m. Consent in Special Programs/mass Vaccination/school Programmes. In large scale school programs a valid consent from the parent or guardian should be obtained before administration of vaccine. Prior to vaccination, parents or guardian should be given adequate information in a leaflet to make an informed decision. If a childs health status or suitability for vaccination cannot be established, vaccination should be postponed. n. Recording of Vaccination. Each vaccination provider should record all relevant vaccination data on the child health development card or other immunization card. Parents and guardians should be encouraged to present the record at every time their child is seen by a health professional. The following should be recorded: (1)The date of vaccination; (2)Details of the vaccine given, including batch number (3)The name/signature of the person providing the vaccination (4)Any severe or moderate adverse event; (5)Date the next vaccination is due o. Immunization Registers. The health staff conducting the

immunization clinic (health unit, other clinics or hospital clinics) should enter the necessary information in the relevant registers according to the instructions given by the Department of Health Services. p. Adverse Events Following Immunization (AEFI).Recipients of vaccines

should remain under observation until they are seen to be in good health and not be experiencing an immediate adverse reaction. It is not possible to specify an exact length of time for post-vaccination observations but it is recommended that recipients should remain in the clinic/hospital for about 15 minutes. Parents or guardian should be provided with the necessary information before leaving the clinic on how to act if the child develops an adverse event following immunization. Children who have had a serious adverse event following vaccination may be subsequently vaccinated under close medical supervision in a hospital. q. Anaphylaxis. In infants and children, the most important immediate reaction to vaccination is anaphylaxis. The incidence of anaphylaxis reactions varied with the

type of vaccine. But the incidence of true anaphylaxis is only 1-3 cases per million vaccinations. Any member of the health staff carrying out vaccination procedures must be able to distinguish between anaphylaxis, convulsions and fainting. r. Reporting of AEFI. Adverse events following immunization with EPI vaccines including MR, and adult Td vaccines should be reported to the respective hospitals.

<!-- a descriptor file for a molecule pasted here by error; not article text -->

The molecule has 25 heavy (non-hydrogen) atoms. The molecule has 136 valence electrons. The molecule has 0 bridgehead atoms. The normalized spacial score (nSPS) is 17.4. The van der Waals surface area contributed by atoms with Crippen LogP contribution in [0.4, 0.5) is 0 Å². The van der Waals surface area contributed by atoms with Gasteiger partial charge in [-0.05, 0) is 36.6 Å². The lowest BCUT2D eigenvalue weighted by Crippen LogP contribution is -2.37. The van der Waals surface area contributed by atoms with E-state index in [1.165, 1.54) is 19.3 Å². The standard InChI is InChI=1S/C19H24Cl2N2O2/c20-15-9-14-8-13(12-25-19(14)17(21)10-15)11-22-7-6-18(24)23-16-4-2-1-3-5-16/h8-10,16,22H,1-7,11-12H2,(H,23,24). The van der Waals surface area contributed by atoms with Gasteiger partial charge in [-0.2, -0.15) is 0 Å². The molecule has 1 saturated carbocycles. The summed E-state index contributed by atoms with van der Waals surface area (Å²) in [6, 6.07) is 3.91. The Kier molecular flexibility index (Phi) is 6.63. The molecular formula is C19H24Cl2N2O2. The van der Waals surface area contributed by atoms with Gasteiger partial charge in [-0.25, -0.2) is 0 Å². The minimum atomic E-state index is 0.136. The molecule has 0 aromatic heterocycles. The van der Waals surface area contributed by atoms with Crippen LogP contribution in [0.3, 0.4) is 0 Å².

Barriers for Immunization. Despite the availability of safe and effective

vaccines, and enormous progress in reducing vaccine-preventable diseases, the effective delivery and acceptance of vaccinations continue to be challenges for healthcare providers and healthcare systems. The growing number of vaccines, the complexity of the vaccination schedule, and the increasing focus to the public on vaccine safety add to the increasing difficulty of achieving and maintaining age-appropriate vaccinations. Overcoming these challenges is essential to further reduce and eliminate vaccinepreventable causes of morbidity and mortality in the country. It is clear that high national immunization rates should not cause complacency. Even with our currently high vaccination rates, vaccine-preventable diseases among children and adolescents remain important continuing causes of morbidity and mortality. Barriers that result in a lack of community or individual demand for immunizations include a weak public health policy (eg, one that does not require or enforce vaccination requirements for school entry) and misinformation or incomplete information about vaccines and the diseases they prevent. Barrier 1: Limited Access to Vaccination Services in Traditional Venues. Normally hospitals are ideal place for vaccinations. But in some area, due to geographical locations the hospitals are quite far and communication to hospital is not always that good. So sometimes, people are not willing to go. At the same time, it is very difficult to carry all accessories to provide vaccination. Because, some vaccine requires to keep in control temperature. Obviously, ensuring communication with hospital is essential. Barrier 2: Vaccine Shortages and Delays. Sometimes vaccine shortage, hinder the immunization program. For instances, Beginning in 2000, the U.S. experienced vaccine supply disruptions of unprecedented scope and magnitude. Although the early supply disruptions have been resolved, new problems have evolved. It appears that a fragile vaccine supply will be part of the immunization environment in the U.S. for the foreseeable future. There is no single reason for the supply disruptions. Four factors, which are somewhat interrelated, play a role: 1) business decisions to leave the market;